In the last 12 months, 48 percent of organizations across the globe have fallen victim to a ransomware campaign, with 80 percent indicating that they’ve suffered from three or more attacks, according to a global survey conducted by Vanson Bourne.
In response to ransomware attacks, 67 percent of businesses globally have increased IT security spending, and 52 percent reported that they are changing their security strategies to focus on mitigation. Fifty-four percent also agreed that their organizations have lost faith in traditional cybersecurity, such as antivirus.
“Ransomware has become one of the most successful forms of cybercrime in 2016 and is on the top of every security professional’s list of most prolific threats,” said Jeremiah Grossman, Chief of Security Strategy at SentinelOne. “It’s not surprising to see high levels of apathy towards traditional antivirus software, and we don’t expect the ransomware epidemic to slow down anytime soon. The situation is likely to get far worse, as some of the ill-gotten gains will be invested into research and development designed to improve encryption strength and utilize new delivery methods, as witnessed with Locky.”
Hacker motives and business responses
According to the survey, 81 percent of respondents globally that suffered ransomware attacks reported that attackers were able to gain access to their organization’s network through phishing emails or social media. Half reported that the attacker gained access through a drive-by-download caused by clicking on a compromised website, while 40 percent stated that the attack came through an infection via botnet.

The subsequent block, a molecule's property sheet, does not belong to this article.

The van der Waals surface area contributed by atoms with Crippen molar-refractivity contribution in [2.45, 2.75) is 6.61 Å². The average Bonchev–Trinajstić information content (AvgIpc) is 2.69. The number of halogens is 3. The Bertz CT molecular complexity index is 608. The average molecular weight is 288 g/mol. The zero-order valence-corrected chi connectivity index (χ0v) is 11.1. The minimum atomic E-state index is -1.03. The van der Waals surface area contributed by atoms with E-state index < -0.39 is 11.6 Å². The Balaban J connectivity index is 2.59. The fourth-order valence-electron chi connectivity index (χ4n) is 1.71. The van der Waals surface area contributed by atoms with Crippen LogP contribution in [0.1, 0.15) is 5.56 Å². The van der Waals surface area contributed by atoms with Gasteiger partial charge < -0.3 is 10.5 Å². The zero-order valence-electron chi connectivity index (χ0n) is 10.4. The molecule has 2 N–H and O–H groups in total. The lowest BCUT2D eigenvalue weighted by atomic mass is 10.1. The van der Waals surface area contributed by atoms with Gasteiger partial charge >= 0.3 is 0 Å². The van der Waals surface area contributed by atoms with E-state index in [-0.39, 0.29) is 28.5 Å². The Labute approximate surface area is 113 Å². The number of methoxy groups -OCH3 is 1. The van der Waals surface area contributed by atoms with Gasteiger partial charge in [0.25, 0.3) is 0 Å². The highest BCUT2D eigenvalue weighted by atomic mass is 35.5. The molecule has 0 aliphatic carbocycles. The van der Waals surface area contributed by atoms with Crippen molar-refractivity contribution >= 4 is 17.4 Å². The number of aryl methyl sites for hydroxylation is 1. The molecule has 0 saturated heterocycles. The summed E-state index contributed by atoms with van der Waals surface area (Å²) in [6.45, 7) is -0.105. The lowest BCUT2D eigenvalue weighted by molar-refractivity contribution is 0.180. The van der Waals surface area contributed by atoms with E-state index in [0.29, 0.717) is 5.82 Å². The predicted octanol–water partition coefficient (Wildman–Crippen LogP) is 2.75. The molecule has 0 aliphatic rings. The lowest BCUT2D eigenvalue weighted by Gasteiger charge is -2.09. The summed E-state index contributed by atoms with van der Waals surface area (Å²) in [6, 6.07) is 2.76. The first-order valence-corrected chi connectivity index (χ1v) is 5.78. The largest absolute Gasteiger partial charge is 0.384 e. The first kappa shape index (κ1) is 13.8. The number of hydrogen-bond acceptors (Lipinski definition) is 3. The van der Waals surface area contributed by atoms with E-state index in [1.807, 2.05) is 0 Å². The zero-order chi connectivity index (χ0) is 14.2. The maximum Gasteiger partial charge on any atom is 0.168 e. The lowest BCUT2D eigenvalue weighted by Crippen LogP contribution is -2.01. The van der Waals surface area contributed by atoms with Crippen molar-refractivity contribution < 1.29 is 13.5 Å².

Employee information (42 percent), financial data (41 percent) and customer information (40 percent) were the types of data most often affected by these attacks. Respondents identified the most likely motives of their attackers as financial gain (54 percent), operational disruption (47 percent) and cyber espionage (42 percent).
“These results further shed light on ransomware, where now, any and all types of sensitive data are targeted and can lead successful extortion,” continued Grossman.
- Only 13 percent of respondents in the UK notified their cyber insurance providers upon suffering a ransomware attack, while 50 percent notified law enforcement and 69 percent informed their CEO and board.
- Despite the prevalence of attacks, companies in the U.S. are still willing to assume responsibility for breaches—only 42 percent would demand answers from their IT security vendors.
- Attacks targeting German organizations for ransom most often encrypted employee and customer information, at 57 percent and 51 percent, respectively.
- Nearly one-third (31 percent) of organizations in France experienced 3-4 ransomware attacks in the past 12 months.
“As they have for decades, cyber-criminals continue to illegally access sensitive data by simply tricking users. This problem has not been addressed nor can it be solved by adding more firewalls and end-user trainings,” concluded Grossman. “To make a positive impact, both customers and vendors must make real changes to the defense tools they use and design. It’s clear that there’s an immediate need for a new generation of security technologies that can discover, stop and adapt to the new breed of threats and hacker strategies.”